Israel Moving Beyond 'Left' and 'Right'

It is possible that the pressure on Israeli society has led it to the point of meltdown, putting it on the verge of a fundamental transformation.

IDF Chief of Staff Lt. Gen. Gadi Eisenkot at a ceremony on Mount Herzl, Jerusalem, April 19, 2015.
Emil Salman

The takeover of Israeli consciousness by Im Tirtzu’s reading of reality, the NGO Law, the arrest of artist Natali Cohen Vaxberg, the probe by investigative journalism TV show “Fact” and arrest of two left-wing activists, the editorial alignment of Yedioth Ahronoth with Ben-Dror Yemini, including the thinly-disguised informing on Alon Liel, and the media’s general devotion to the extreme right – all these increase the fear of the future we can expect here. At this rate, political persecution and incitement will lead to Jewish terror and even to political assassination.

But Jewish terror is nothing new, not even suicide terrorists (Baruch Goldstein) and the archetypical political murder was committed here 20 years ago. What is the significance of Israel’s reverse trajectory toward events that have already happened?

Yigal Amir may have been ahead of his time and reality might be trailing after him in an attempt to retroactively close a historical gap; or Israel might have begun processing Rabin’s assassination, which it has repressed for 20 years. Israeli society might finally be daring to defy the reconciliation order it issued to itself after the assassination, the clearest expression of which was the election of Benjamin Netanyahu as prime minister, the man seen by the public as having orchestrated the incitement that led to the assassination.

It is also possible that the pressure on Israeli society has led it to the point of meltdown, putting it on the verge of a fundamental transformation. “We have no anger, we are not people who hate,” Natan Meir, whose wife, Dafna, was killed by a terrorist in their home. That’s the way a settler talks, whereas opposition leader Isaac Herzog (“I want to separate from as many Palestinians as possible as quickly as possible”) and Yair Lapid, both secular liberals, are revealed in their racism and vengefulness.

This is not the only contradiction that has emerged of late. The army, too, often shows itself to be a much more moderate body than the body politic. Recent statements by military chief Gadi Eisenkot follow several moderate remarks by former security officials. They all present assessments that differ from those of the politicians (regarding the Iranian threat, the reasons for the terror and the dangers of a diplomatic dead-end), and propose a fundamental change of approach.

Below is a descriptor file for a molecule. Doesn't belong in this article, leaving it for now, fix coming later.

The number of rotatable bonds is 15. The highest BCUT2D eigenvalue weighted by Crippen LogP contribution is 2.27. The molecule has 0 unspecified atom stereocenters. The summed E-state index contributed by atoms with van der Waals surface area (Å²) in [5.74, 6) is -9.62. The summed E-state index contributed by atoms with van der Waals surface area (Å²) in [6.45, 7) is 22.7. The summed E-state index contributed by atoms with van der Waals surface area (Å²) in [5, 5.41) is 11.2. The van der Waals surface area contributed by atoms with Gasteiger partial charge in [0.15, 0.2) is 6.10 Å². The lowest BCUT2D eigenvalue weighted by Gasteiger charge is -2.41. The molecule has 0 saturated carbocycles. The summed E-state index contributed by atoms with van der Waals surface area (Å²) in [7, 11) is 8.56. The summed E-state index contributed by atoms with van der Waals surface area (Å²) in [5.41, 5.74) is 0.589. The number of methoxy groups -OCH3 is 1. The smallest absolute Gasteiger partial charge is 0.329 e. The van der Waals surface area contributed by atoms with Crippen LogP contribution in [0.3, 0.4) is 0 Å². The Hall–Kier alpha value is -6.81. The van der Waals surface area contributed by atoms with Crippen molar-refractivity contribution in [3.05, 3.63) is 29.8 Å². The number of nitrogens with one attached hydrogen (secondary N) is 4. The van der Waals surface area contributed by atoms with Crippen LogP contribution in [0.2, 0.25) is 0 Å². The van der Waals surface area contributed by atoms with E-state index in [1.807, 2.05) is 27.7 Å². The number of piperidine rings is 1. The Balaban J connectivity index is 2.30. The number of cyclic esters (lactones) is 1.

Anyone who stays alert cannot deny that under the superlative-filled rule of Netanyahu, the Arabs of Israel are in the process of gaining political strength and integrating themselves into the key intersections of Israeli economic and social power. The new plan to allocate more resources to the Arab community is an example of this. It is also undeniable, and even demonstrable in the differences in the last names of outgoing and incoming top officials, that the Mizrahi community in recent years has been going through the same process, which features a strengthening of Mizrahi identity.

The rediscovery that there are no essential differences in Israel between the government and opposition not only points up a problem, but is crucial to a more basic understanding of this period of transition: The people who are causing Israel’s decline are the people who will – most likely under a different national leadership – be the ones to save it. Thus we must be careful about the overweening influence of both right-wing symbolism in reading the current reality (Munich 1938) and the symbolism of the left (the 1930s rise of fascism), and remain alert to an open-ended reading of reality, one that identifies the new, healthy potential underlying it.